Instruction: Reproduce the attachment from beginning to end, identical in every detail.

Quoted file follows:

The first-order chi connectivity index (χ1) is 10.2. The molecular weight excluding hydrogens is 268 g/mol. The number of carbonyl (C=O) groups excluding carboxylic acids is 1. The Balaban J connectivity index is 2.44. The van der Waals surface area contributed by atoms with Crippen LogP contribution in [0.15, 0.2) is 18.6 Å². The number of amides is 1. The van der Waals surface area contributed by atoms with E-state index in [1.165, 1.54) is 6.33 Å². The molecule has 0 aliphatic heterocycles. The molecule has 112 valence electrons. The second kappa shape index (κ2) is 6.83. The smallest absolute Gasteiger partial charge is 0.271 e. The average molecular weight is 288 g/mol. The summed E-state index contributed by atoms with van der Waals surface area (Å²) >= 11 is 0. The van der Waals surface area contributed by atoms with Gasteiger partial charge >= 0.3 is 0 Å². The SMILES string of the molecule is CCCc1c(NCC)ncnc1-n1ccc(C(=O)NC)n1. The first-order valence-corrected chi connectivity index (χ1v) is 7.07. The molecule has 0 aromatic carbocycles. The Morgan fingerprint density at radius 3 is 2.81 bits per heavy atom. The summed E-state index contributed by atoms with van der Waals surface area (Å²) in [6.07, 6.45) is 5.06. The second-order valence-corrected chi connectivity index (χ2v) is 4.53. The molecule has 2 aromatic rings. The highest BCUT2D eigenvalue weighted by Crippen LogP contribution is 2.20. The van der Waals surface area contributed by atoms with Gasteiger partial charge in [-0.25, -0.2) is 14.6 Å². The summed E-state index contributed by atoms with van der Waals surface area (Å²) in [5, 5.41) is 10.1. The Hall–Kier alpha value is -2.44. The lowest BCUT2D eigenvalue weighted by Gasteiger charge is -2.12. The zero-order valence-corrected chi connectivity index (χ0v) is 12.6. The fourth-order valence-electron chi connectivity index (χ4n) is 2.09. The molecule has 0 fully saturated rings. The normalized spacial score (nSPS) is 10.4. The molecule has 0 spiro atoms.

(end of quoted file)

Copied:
The first-order chi connectivity index (χ1) is 10.2. The molecular weight excluding hydrogens is 268 g/mol. The number of carbonyl (C=O) groups excluding carboxylic acids is 1. The Balaban J connectivity index is 2.44. The van der Waals surface area contributed by atoms with Crippen LogP contribution in [0.15, 0.2) is 18.6 Å². The number of amides is 1. The van der Waals surface area contributed by atoms with E-state index in [1.165, 1.54) is 6.33 Å². The molecule has 0 aliphatic heterocycles. The molecule has 112 valence electrons. The second kappa shape index (κ2) is 6.83. The smallest absolute Gasteiger partial charge is 0.271 e. The average molecular weight is 288 g/mol. The summed E-state index contributed by atoms with van der Waals surface area (Å²) >= 11 is 0. The van der Waals surface area contributed by atoms with Gasteiger partial charge >= 0.3 is 0 Å². The SMILES string of the molecule is CCCc1c(NCC)ncnc1-n1ccc(C(=O)NC)n1. The first-order valence-corrected chi connectivity index (χ1v) is 7.07. The molecule has 0 aromatic carbocycles. The Morgan fingerprint density at radius 3 is 2.81 bits per heavy atom. The summed E-state index contributed by atoms with van der Waals surface area (Å²) in [6.07, 6.45) is 5.06. The second-order valence-corrected chi connectivity index (χ2v) is 4.53. The molecule has 2 aromatic rings. The highest BCUT2D eigenvalue weighted by Crippen LogP contribution is 2.20. The van der Waals surface area contributed by atoms with Gasteiger partial charge in [-0.25, -0.2) is 14.6 Å². The summed E-state index contributed by atoms with van der Waals surface area (Å²) in [5, 5.41) is 10.1. The Hall–Kier alpha value is -2.44. The lowest BCUT2D eigenvalue weighted by Gasteiger charge is -2.12. The zero-order valence-corrected chi connectivity index (χ0v) is 12.6. The fourth-order valence-electron chi connectivity index (χ4n) is 2.09. The molecule has 0 fully saturated rings. The normalized spacial score (nSPS) is 10.4. The molecule has 0 spiro atoms.